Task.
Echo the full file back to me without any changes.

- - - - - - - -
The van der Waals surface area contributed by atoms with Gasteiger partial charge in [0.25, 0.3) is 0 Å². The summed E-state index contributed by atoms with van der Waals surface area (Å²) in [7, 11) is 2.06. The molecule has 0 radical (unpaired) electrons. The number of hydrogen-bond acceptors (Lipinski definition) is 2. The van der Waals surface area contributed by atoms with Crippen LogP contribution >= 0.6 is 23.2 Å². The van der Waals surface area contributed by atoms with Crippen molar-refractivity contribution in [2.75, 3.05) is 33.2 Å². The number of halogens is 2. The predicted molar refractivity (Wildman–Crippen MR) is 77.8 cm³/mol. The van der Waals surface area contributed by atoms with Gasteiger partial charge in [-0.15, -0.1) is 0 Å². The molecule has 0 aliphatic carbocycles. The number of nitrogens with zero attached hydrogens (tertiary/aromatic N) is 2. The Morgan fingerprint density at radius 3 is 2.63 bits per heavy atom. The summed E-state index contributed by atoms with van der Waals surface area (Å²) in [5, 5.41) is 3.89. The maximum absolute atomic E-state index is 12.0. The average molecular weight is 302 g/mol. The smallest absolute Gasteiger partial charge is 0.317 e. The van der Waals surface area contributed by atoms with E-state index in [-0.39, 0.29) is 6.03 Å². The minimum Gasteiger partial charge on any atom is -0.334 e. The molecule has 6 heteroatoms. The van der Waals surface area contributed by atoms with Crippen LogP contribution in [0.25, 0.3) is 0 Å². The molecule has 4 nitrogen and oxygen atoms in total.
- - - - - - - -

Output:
The van der Waals surface area contributed by atoms with Gasteiger partial charge in [0.25, 0.3) is 0 Å². The summed E-state index contributed by atoms with van der Waals surface area (Å²) in [7, 11) is 2.06. The molecule has 0 radical (unpaired) electrons. The number of hydrogen-bond acceptors (Lipinski definition) is 2. The van der Waals surface area contributed by atoms with Crippen LogP contribution >= 0.6 is 23.2 Å². The van der Waals surface area contributed by atoms with Crippen molar-refractivity contribution in [2.75, 3.05) is 33.2 Å². The number of halogens is 2. The predicted molar refractivity (Wildman–Crippen MR) is 77.8 cm³/mol. The van der Waals surface area contributed by atoms with Gasteiger partial charge in [-0.15, -0.1) is 0 Å². The molecule has 0 aliphatic carbocycles. The number of nitrogens with zero attached hydrogens (tertiary/aromatic N) is 2. The Morgan fingerprint density at radius 3 is 2.63 bits per heavy atom. The summed E-state index contributed by atoms with van der Waals surface area (Å²) in [5, 5.41) is 3.89. The maximum absolute atomic E-state index is 12.0. The average molecular weight is 302 g/mol. The smallest absolute Gasteiger partial charge is 0.317 e. The van der Waals surface area contributed by atoms with E-state index in [-0.39, 0.29) is 6.03 Å². The minimum Gasteiger partial charge on any atom is -0.334 e. The molecule has 6 heteroatoms. The van der Waals surface area contributed by atoms with Crippen LogP contribution in [0.25, 0.3) is 0 Å². The molecule has 4 nitrogen and oxygen atoms in total.